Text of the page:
On This Day
16 August: Gershwin’s Cuban Overture Was Premiered

Escaping his hectic work schedule in 1932, George Gershwin visited Havana, the capital city of Cuba. At that time, Cuba was a highly popular tropical retreat for wealthy Americans, “as well as a convenient place to consume liquor during the days of Prohibition in America.” And Gershwin certainly didn’t hold back. On this bachelor trip, he was accompanied by a number of friends, including Ev Jacobs, Emil Mosbacher, and the writer Bennett Cerf.

Gershwin’s Vacation in Cuba

Gershwin and friends in Havana

Gershwin and friends in Havana

They stayed at the old Almedares Hotel in Havanna and at four on their first morning, they were awakened by a sixteen-piece rumba band, which had heard of Gershwin’s arrival, and had come to serenade outside his bedroom window.

Not every hotel guest was overjoyed, but Gershwin was predictably flattered and decided to write some music of his own. He was less flattered by an attractive young Cuban woman who stood him up over a luncheon date. Gershwin did see her that afternoon on the terrace of the Yacht Club. “Hey,” he said, “you stood me up today.” The girl was apologetic and explained that she meant to phone and tell him, but “that she simply couldn’t remember his name.” It is said that Gershwin was depressed for days. Under the hot tropical sun, however, all was quickly forgotten as he played golf, took extensive boat trips, gambled a good deal in the local casinos, visited the races, and was a frequent guest at various dance parlors.

George Gershwin: “Cuba was most interesting to me”

Ruth Page

Ruth Page

Gershwin attended a dance recital by Ruth Page, who freely danced to the second of the Three Preludes in his honor. As he later wrote to George Pallay, “I spent two hysterical weeks in Havana where no sleep was had, but the quantity and the quality of fun made up for that. Cuba was most interesting to me, especially for its small dance orchestras, who play the most intricate rhythms most naturally. I hope to go back every winter, if it is possible, as the warm climate seems to be just the thing my system requires for relaxing purposes.”

A Fascination With Cuban Music

Gershwin and friends in Cuba

Gershwin and friends in Cuba

The newspapers quickly got wind of Gershwin’s visit and the Havana Post reported, “The siren call of Cuban music with its odd rhythms and plaintive melodies has lured George Gershwin to Havana in search for new inspirations.” Gershwin had long held a fascination for Cuban music, and the rumba in particular. In fact, the rumba had taken American audiences by storm as it had been the first Afro-Cuban music that had been absorbed into the mainstream. It represented, according to scholars, “a notable cultural watershed that anticipated the popularity of the conga, the mambo, the salsa, and other dances.”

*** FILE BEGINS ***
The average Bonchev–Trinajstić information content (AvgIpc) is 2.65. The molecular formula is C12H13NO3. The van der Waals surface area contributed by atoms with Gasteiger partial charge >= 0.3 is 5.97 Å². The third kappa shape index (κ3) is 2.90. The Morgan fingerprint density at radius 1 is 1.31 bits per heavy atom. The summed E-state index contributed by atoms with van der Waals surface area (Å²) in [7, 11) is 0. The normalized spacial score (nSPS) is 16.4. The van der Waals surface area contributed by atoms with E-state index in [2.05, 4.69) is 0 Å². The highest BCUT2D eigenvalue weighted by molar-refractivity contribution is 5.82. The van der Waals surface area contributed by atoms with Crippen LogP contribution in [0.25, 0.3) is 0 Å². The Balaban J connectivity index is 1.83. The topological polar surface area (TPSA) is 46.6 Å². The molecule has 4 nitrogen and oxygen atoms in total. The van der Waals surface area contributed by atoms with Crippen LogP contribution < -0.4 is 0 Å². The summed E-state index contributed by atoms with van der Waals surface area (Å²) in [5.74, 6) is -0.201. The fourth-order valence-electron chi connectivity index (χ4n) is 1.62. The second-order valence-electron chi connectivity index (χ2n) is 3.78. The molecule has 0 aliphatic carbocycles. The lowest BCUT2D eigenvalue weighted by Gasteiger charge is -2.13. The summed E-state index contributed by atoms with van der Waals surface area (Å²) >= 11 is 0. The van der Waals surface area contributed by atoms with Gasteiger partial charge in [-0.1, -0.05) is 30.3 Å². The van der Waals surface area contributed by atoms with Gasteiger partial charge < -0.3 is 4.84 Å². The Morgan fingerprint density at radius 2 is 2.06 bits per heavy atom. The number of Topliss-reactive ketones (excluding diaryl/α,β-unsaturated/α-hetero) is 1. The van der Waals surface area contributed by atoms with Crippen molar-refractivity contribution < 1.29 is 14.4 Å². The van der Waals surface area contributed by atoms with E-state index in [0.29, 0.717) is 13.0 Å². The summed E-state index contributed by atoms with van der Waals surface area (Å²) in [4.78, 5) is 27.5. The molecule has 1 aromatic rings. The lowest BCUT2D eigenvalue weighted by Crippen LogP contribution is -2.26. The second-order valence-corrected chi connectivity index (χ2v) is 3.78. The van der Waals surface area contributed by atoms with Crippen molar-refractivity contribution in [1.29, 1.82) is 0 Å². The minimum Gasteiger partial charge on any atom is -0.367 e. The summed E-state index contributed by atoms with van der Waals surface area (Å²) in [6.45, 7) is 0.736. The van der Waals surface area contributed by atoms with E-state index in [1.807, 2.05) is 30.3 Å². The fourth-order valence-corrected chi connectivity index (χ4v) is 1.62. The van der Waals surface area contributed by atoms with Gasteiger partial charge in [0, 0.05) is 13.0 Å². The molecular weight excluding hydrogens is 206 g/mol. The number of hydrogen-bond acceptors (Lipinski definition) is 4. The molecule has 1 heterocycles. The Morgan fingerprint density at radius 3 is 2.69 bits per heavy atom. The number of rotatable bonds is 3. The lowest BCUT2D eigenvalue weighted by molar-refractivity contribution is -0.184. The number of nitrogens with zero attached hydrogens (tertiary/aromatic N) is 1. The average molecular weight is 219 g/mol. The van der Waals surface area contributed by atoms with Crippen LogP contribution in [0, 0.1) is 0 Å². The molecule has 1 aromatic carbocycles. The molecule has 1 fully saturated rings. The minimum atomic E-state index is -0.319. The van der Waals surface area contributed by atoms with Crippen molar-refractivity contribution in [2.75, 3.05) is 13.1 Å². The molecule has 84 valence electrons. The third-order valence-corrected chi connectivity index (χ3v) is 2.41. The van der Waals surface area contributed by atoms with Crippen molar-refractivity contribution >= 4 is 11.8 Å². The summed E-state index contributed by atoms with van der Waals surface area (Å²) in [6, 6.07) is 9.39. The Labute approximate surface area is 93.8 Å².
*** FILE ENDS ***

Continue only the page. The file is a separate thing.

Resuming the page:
Interestingly, the rumba features not a single drum set but a percussion ensemble that variously included maracas, cowbells, bongos, conga drums, claves, and guiros. Once Gershwin had decided to compose his own musical impression, he went in search of native instruments and took them home for study. Back home in New York, he created an orchestral souvenir of his trip in a matter of weeks, and he finished the score, initially titled Rumba on 9 August, a mere week before its first performance.

The Premiere of “Rumba” (Cuban Overture)

Gershwin's Cuban Overture

Gershwin’s Cuban Overture

The work premiered on 16 August 1933 in the first-ever all-Gershwin concert. Nearly eighteen thousand people were in attendance, with another five thousand turned away. Gershwin called it “the most exciting night I have ever had.” Gershwin provided a brief program note and wrote, “Rumba was inspired by a short visit to Havana, and it combines the Cuban rhythms with my original thematic material. The result is a symphonic overture which embodies the essence of the Cuban dance.” Gershwin does employ polytonality and spicy dissonances, but his writing is more austere. The work was popular from the beginning, as it “represented experimental explorations of a new means of expression.” Gershwin later said that he saw in Rumba “a manner in which he wished to work in the future.”

Gershwin changed the title to Cuban Overture before a repeat performance on 1 November. As he explained, “when people read rumba, they expect something like a peanut vendor. Cuban Overture gives a more just idea of the character and intent of the music. In my composition, I have endeavored to combine Cuban rhythms with my own thematic material. The result is a symphonic overture which embodies the essence of the Cuban dance.”

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George Gershwin: Cuban Overture

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